The other week I took part in a data journalism course. Now, I am not particularly drawn to Excel and spreadsheets and suchlike, but I’ve gathered there’s a lot of buzz around data journalism these days. Governments are opening their data online and at least here in the UK there’s a lively community around the open data movement. Also, we have the hacks/hackers meetups where journos and programmers come together.
As I am writing a book about the future of journalism, I thought I needed to find out what it’s all about.
The course taught me a lot of gimmicks about Google Docs and other software, like the very crude-looking Map-A-List and the more interesting IBM development Many Eyes. These tools are free for all, but they do need certain kind of data in order to give you usable results.
There is a lot of open-source software being developed for data visualisations right now, and I believe we’ll soon have much more sophisticated tools to play with. Meanwhile, I would be more interested in thinking of ways to find the stories in the data. The data journalism course was lacking in the editorial side of things.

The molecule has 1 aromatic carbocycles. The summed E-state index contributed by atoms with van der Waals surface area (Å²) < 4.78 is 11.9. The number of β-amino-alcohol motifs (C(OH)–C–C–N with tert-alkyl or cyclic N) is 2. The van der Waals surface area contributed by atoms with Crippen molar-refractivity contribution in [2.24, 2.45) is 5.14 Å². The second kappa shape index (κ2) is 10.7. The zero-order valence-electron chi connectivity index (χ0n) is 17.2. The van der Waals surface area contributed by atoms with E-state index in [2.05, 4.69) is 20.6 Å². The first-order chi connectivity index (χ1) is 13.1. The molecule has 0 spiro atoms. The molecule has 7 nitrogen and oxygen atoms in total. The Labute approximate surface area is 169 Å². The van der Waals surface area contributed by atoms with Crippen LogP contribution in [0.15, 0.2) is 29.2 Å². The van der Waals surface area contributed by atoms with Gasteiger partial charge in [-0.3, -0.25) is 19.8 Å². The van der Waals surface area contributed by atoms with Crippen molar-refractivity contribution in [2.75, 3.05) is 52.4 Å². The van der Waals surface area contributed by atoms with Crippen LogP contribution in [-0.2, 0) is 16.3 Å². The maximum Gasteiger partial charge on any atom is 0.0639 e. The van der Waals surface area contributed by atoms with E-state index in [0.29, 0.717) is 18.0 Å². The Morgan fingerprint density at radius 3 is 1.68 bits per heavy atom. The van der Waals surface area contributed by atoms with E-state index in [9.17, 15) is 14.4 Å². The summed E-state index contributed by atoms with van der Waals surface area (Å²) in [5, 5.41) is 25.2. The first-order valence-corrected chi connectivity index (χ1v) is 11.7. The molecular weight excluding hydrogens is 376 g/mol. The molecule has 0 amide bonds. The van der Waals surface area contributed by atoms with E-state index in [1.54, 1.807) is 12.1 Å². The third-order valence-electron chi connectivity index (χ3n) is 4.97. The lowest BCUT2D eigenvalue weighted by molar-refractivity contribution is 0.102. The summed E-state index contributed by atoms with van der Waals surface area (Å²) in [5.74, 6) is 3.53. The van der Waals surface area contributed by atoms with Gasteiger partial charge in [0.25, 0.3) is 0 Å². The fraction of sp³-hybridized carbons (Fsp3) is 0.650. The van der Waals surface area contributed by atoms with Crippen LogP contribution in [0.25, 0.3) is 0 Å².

Much more interesting was David McCandless’ talk last night in Oxford. In case you haven’t seen his work yet, his website and book Information is Beautiful is truly inspiring and should make you think of data differently. His approach to data is unorthodox, thus hilarious and as far as I know, unique. He’ll have some copycats soon enough, though.
Here’s McCandless’ take on the UK government debt crisis, Debtris. It’s the “updated Tetris for Austerity Britain.”
After his talk I went over to ask him if he thought open data was going to transform journalism. He said he was a bit ambivalent about it nowadays.
“It is really difficult to find a big story in data. I can’t think of one”, he said.
So is data visualisation just another way to make important but boring numerical stuff more accessible and interesting to the public? That’s not a small achievement, but I still hope that some journalists have the stamina to mine a lot of government data. There must be a big story lurking there, somewhere.